What they are susceptible to is interest rate risk… a rise in interest rates that would push the value of their bonds lower. 

And Then the Fed Happened…

Having watched inflation soar to nearly 4 TIMES its target rate, the Fed decided it wasn’t transitory and that it needed to do something to get it under control. So in 2022 it started hiking rates with extreme prejudice. It was the most aggressive rate hiking move since Paul Volcker in the early 80s. 

The spike in the fed funds rate took interest rates across the yield curve with them. And when rates rise in the market, the prices of the securities that pay those rates go down. 

SVB’s roughly $120 billion portfolio had a 5.6 year duration — meaning they were locked in, long term, on a huge portfolio that had been sinking in value for over a year. 

But still, all wasn’t lost because there are two types of bond holdings where banks go… 


I frequently talk about the unintended consequences the government thrusts upon those of us trying to get by in the regular economy, by fixing things they undoubtedly broke in the first place.  This is a perfect example of that. 

Back in 2009, as the economy was digging itself out from under the massive liquidity freeze that nearly tanked the world, US regulators suspended the mark to market rule for financial institutions. Instead, they let banks segment their assets into two buckets: Available for Sale (AFS) and Held to Maturity (HTM).  

Anything in the AFS bucket would be marked to market daily but could be sold to raise capital and bolster liquidity if necessary. Anything in the HTM bucket had to be held to maturity BUT could be reflected on their balance sheets at cost. In other words, they wouldn’t reflect any losses the assets might have incurred due to changes in the market. 

This was an idiosyncratic accounting solution to a more systemic problem faced by banks. It made them look better on paper, but their realities were much worse.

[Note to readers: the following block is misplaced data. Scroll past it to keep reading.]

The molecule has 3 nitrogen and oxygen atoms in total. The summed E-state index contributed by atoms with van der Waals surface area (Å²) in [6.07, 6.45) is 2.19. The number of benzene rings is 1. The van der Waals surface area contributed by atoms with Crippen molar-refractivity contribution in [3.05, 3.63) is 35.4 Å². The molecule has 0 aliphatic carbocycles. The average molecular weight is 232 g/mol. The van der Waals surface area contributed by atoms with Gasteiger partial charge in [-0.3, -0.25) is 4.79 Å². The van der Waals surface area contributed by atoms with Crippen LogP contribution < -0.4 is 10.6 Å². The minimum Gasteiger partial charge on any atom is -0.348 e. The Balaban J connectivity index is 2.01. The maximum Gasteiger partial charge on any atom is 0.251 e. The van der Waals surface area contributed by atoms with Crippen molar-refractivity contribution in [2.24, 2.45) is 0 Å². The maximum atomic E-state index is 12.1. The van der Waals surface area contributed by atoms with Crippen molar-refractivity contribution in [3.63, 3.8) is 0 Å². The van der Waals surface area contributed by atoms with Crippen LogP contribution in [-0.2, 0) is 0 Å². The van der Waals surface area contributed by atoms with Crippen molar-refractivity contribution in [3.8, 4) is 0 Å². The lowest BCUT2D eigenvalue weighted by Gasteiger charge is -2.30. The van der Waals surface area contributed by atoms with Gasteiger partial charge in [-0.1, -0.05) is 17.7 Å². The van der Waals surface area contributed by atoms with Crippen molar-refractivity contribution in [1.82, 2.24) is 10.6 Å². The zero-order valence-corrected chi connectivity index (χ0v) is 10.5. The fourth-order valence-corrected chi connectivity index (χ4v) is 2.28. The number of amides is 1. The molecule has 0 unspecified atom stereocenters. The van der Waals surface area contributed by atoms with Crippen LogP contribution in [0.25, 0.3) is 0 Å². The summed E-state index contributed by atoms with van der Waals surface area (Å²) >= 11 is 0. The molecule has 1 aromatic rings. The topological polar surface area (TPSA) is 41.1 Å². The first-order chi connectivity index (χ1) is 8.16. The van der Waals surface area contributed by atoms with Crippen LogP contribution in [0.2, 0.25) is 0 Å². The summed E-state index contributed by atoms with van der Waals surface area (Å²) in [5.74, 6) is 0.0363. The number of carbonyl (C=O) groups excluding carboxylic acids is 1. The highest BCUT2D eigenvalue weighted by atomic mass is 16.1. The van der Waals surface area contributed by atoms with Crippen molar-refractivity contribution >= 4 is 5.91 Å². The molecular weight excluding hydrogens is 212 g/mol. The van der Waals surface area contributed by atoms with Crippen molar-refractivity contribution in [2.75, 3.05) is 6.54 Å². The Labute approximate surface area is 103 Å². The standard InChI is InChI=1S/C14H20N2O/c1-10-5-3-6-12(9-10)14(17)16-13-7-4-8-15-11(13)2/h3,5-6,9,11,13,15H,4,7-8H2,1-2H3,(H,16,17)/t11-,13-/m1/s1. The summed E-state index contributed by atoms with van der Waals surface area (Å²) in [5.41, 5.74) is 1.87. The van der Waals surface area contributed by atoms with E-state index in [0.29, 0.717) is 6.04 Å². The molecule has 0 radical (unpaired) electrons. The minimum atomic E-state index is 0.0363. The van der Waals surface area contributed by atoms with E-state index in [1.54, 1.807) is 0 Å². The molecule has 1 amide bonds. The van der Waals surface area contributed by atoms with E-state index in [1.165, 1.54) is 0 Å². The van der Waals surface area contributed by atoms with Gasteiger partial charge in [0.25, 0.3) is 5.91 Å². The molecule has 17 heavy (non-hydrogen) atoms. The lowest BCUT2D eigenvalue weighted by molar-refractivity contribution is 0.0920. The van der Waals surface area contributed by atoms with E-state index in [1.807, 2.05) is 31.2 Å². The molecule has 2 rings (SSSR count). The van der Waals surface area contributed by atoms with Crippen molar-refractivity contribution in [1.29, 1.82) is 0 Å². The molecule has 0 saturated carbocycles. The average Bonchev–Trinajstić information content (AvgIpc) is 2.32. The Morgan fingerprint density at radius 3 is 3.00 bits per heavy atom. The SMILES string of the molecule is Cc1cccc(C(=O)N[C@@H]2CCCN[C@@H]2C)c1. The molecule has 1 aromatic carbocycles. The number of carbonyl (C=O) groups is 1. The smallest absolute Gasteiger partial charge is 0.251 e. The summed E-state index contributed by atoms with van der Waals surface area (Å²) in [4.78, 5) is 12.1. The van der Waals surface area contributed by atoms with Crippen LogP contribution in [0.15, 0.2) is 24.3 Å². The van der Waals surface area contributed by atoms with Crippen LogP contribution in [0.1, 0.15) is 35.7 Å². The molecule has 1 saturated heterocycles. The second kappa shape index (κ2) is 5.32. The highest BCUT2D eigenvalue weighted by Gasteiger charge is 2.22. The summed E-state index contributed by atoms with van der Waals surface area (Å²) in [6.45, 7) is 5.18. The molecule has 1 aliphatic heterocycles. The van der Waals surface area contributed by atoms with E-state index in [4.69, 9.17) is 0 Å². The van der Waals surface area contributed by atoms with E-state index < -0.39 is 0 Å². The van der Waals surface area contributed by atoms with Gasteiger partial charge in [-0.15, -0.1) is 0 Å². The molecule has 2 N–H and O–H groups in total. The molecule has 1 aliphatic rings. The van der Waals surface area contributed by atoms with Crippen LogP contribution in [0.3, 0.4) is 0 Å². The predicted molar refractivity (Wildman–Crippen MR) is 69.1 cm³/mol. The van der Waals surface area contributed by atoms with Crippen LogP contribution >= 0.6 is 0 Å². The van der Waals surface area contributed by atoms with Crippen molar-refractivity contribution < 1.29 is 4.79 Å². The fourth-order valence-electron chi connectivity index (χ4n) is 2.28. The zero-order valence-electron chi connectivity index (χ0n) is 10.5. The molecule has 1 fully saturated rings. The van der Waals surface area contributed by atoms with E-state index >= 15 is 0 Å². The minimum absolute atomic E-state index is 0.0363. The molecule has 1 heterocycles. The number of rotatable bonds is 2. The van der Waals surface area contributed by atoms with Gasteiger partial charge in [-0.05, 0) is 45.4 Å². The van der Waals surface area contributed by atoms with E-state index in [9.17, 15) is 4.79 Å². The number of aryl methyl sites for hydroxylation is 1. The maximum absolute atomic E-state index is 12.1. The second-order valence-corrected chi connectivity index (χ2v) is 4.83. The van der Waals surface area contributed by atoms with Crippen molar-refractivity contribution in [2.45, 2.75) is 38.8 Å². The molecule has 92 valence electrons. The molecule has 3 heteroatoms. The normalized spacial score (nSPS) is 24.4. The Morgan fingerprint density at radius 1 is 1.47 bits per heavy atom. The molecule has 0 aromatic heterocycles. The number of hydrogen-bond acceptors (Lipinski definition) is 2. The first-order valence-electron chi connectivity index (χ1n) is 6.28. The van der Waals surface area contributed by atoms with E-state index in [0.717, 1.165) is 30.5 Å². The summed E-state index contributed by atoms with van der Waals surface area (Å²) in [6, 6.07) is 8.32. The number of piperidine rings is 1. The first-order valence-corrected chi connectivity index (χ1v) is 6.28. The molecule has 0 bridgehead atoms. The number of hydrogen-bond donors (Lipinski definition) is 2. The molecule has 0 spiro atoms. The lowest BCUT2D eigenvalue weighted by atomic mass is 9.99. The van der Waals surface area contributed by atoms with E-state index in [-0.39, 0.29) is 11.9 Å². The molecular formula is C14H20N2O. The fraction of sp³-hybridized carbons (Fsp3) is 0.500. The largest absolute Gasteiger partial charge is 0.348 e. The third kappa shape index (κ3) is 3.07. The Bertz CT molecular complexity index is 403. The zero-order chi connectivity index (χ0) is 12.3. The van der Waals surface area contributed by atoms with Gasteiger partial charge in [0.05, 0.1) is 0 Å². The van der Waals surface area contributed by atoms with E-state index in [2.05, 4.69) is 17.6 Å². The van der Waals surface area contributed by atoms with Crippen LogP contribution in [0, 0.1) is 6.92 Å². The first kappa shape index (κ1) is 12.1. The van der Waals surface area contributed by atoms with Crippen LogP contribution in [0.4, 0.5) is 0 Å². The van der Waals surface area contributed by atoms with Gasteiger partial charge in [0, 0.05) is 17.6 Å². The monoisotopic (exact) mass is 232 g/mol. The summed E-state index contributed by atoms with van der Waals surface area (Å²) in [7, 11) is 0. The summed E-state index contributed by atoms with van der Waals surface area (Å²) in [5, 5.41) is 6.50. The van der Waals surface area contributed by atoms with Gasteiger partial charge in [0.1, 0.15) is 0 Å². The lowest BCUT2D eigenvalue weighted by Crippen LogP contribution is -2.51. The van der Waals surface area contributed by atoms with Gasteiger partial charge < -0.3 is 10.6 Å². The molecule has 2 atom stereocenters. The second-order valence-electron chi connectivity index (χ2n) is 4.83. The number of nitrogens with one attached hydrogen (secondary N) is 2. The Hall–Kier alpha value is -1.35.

According to Vivek Ramaswamy in the Wall Street Journal:

SVB booked $91 billion out of $120 billion in the most favorable HTM category, and only $26 billion as AFS.

Last November the Wall Street Journal reported on the impact rising interest rates were having on banks’ bond holdings — they even mentioned SVB by name!

SVB Financial Group, the parent of Silicon Valley Bank, said the market value of its held-to-maturity bonds was $15.9 billion less than their balance-sheet value, as of Sept. 30

What that is basically saying is the bank’s HTM securities had lost nearly $16 billion dollars in value…

That gap was slightly more than SVB’s $15.8 billion of total equity. 

…a loss which exceeded the total equity held by the bank. 

SVB’s chief financial officer, Dan Beck, said in an email, “There are no implications for SVB because, as we said in our Q3 earnings call, we do not intend to sell our HTM [held to maturity] securities.  

Which didn’t matter because they didn’t intend to sell them… until they had to sell. 

To increase its balance sheet flexibility, the bank sold $21 billion of its AFS securities in the market (hoping to reinvest the proceeds in shorter term treasuries) but lost $1.8 billion in the process which basically indicated to the market how far under water the rest of their holdings were.

As an ironic side note: The bank had just been audited and given a clean bill of health by KPMG. Auditors are supposed to highlight excessive risks a financial company may be facing. How the $16 billion got overlooked I’m not sure, but there was another warning bell that should have been sounded…

Silicon Valley Bank’s deposits peaked at the end of the first quarter of 2022 and fell $25 billion, or 13%, during the final nine months of the year. That means deposits were declining during the period of KPMG’s audit. If the decline was affecting the bank’s liquidity when KPMG signed off on the audit report, that information likely should have been included. Since it wasn’t, the question becomes, did KPMG know or should it have known what was going on?